Against this backdrop, it is curious that the leadership of Ohanaeze Ndigbo, the apex socio-cultural organisation of the Igbo, could still indulge in the old and risky practice of endorsing a presidential candidate in every general election and ordering all Igbo to comply. As Senator Obi has adumbrated above, African leaders are vengeful. In the inimitable language of the late Professor Ali Mazrui, the most published African scholar, African leaders have a long memory of hate. They reward those who voted for them and severely punish those who didn’t.
Governor Willie Obiano of Anambra State deserves praise for calling the attention of the Ohanaeze leadership to the dangerous enterprise of endorsement of a particular candidate during an election. At the meeting of Ohanaeze’s inner caucus, known as Ime Obi, on Friday, January 25, Governor Obiano had planned to counsel participants not to adopt any of the candidates in the February 16 vote because it is not in the strategic interest of the Igbo for their apex socio-cultural organisation to publicly back a particular candidate.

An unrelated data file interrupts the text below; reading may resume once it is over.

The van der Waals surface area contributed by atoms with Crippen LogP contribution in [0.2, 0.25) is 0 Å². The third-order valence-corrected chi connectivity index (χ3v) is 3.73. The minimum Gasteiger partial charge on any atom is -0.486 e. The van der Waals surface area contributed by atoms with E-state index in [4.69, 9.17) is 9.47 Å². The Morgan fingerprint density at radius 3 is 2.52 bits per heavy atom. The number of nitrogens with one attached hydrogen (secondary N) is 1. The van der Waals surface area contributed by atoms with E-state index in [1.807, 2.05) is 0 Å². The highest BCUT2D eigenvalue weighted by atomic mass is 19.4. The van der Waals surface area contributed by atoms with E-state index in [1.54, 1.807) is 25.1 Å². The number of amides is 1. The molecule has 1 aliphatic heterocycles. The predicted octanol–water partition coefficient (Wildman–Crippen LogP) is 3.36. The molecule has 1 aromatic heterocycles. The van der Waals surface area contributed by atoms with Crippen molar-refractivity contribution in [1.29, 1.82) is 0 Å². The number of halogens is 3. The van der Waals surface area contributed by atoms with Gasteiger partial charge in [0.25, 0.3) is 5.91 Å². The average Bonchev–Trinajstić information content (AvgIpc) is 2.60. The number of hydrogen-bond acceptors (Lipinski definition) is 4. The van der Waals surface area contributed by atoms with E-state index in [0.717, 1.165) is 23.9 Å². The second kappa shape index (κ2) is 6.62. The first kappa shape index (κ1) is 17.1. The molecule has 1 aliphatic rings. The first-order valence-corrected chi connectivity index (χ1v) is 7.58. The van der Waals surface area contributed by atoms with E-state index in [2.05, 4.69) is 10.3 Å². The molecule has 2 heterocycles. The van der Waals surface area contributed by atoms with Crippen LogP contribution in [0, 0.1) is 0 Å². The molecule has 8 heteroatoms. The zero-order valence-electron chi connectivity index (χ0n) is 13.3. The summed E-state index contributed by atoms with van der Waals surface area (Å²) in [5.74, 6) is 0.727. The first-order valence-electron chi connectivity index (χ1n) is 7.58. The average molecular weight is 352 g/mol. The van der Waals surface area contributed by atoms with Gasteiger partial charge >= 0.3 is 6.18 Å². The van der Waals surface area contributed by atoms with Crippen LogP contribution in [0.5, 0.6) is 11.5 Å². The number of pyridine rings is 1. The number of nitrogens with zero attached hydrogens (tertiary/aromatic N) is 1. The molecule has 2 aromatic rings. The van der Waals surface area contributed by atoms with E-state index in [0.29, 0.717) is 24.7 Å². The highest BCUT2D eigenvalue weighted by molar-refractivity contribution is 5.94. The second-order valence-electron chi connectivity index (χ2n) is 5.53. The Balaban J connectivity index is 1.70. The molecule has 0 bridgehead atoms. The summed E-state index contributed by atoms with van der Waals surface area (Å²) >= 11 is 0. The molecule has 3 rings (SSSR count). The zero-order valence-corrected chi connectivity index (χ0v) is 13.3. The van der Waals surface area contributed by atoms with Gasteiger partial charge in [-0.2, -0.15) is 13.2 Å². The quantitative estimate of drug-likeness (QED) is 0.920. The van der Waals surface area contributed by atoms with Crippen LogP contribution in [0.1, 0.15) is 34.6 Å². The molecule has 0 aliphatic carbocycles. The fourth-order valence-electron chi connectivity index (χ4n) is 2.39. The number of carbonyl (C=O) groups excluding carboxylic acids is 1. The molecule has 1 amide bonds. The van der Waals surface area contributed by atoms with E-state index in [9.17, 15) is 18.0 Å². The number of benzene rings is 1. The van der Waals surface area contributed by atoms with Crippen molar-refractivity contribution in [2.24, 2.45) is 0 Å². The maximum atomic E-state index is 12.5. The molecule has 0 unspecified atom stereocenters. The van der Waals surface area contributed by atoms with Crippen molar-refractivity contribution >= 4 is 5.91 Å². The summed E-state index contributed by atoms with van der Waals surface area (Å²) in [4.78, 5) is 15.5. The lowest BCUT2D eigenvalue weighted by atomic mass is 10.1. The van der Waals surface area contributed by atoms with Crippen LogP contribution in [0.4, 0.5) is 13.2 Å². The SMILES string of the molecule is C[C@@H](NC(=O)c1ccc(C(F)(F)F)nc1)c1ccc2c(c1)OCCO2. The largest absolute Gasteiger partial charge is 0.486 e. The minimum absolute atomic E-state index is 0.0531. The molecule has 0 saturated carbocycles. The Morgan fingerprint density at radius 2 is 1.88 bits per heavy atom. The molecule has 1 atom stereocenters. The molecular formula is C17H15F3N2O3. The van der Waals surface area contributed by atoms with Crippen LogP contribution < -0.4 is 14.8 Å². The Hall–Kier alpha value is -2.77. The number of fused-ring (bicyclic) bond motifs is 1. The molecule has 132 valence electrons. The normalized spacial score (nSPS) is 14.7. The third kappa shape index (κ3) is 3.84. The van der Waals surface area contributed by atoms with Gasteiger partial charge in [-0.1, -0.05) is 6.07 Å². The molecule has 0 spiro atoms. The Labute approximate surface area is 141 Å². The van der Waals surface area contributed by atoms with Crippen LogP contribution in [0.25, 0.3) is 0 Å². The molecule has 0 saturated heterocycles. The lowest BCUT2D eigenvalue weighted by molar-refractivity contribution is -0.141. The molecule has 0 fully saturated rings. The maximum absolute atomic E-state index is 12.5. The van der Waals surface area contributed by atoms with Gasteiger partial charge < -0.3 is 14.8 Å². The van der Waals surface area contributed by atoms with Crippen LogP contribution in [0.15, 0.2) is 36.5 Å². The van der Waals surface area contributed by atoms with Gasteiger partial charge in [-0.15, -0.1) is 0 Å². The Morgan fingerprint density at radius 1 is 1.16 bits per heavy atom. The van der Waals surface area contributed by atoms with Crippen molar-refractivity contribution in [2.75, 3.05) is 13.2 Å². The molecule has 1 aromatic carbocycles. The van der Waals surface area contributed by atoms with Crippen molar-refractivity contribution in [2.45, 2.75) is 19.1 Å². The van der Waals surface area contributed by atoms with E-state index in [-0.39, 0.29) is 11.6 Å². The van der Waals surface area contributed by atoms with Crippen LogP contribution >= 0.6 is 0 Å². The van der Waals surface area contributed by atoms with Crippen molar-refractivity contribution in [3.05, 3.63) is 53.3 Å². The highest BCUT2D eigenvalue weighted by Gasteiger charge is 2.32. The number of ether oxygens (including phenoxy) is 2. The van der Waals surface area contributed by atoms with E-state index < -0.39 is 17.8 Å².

In the introduction to the second edition of his great novel, Arrow of God, Professor Chinua Achebe resists the temptation to name this novel his favourite, even though, according to him, he could be caught rereading it more than any other work of his. Prof. Achebe notes that no wise parent proclaims any of his or her children the favourite in public without consequences. No wonder, once the Ohanaeze president announced the adoption of a candidate, leading Ohanaeze members like the secretary-general rose against the action, which is now threatening the organisation’s unity. Obiano foresaw this crisis and appropriately advised against such an endorsement.